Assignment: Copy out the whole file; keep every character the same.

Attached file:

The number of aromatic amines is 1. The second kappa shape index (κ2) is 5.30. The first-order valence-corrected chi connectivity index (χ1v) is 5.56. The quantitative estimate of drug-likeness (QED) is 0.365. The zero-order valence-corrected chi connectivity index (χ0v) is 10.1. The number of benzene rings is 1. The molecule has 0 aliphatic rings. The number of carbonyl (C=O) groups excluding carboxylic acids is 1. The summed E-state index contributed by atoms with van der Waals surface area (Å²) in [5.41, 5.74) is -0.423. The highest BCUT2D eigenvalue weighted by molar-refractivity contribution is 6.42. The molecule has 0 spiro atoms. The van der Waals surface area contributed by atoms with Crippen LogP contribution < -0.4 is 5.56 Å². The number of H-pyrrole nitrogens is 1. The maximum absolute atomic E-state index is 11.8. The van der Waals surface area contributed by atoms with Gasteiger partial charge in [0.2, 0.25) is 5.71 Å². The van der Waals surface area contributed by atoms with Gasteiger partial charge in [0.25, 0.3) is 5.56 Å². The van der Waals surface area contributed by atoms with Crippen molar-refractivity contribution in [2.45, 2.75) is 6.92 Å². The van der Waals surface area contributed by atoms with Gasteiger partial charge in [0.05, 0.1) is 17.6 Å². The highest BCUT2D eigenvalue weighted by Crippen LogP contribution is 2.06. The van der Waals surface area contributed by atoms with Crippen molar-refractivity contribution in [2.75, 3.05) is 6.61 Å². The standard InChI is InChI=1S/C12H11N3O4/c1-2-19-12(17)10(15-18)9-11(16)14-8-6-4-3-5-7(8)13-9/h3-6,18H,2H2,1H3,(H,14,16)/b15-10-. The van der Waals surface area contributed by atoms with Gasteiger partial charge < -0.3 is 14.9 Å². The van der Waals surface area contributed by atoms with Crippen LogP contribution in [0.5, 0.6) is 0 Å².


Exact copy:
The number of aromatic amines is 1. The second kappa shape index (κ2) is 5.30. The first-order valence-corrected chi connectivity index (χ1v) is 5.56. The quantitative estimate of drug-likeness (QED) is 0.365. The zero-order valence-corrected chi connectivity index (χ0v) is 10.1. The number of benzene rings is 1. The molecule has 0 aliphatic rings. The number of carbonyl (C=O) groups excluding carboxylic acids is 1. The summed E-state index contributed by atoms with van der Waals surface area (Å²) in [5.41, 5.74) is -0.423. The highest BCUT2D eigenvalue weighted by molar-refractivity contribution is 6.42. The molecule has 0 spiro atoms. The van der Waals surface area contributed by atoms with Crippen LogP contribution < -0.4 is 5.56 Å². The number of H-pyrrole nitrogens is 1. The maximum absolute atomic E-state index is 11.8. The van der Waals surface area contributed by atoms with Gasteiger partial charge in [0.2, 0.25) is 5.71 Å². The van der Waals surface area contributed by atoms with Gasteiger partial charge in [0.25, 0.3) is 5.56 Å². The van der Waals surface area contributed by atoms with Crippen molar-refractivity contribution in [2.45, 2.75) is 6.92 Å². The van der Waals surface area contributed by atoms with Gasteiger partial charge in [0.05, 0.1) is 17.6 Å². The highest BCUT2D eigenvalue weighted by Crippen LogP contribution is 2.06. The van der Waals surface area contributed by atoms with Crippen molar-refractivity contribution in [2.75, 3.05) is 6.61 Å². The standard InChI is InChI=1S/C12H11N3O4/c1-2-19-12(17)10(15-18)9-11(16)14-8-6-4-3-5-7(8)13-9/h3-6,18H,2H2,1H3,(H,14,16)/b15-10-. The van der Waals surface area contributed by atoms with Gasteiger partial charge < -0.3 is 14.9 Å². The van der Waals surface area contributed by atoms with Crippen LogP contribution in [0.5, 0.6) is 0 Å².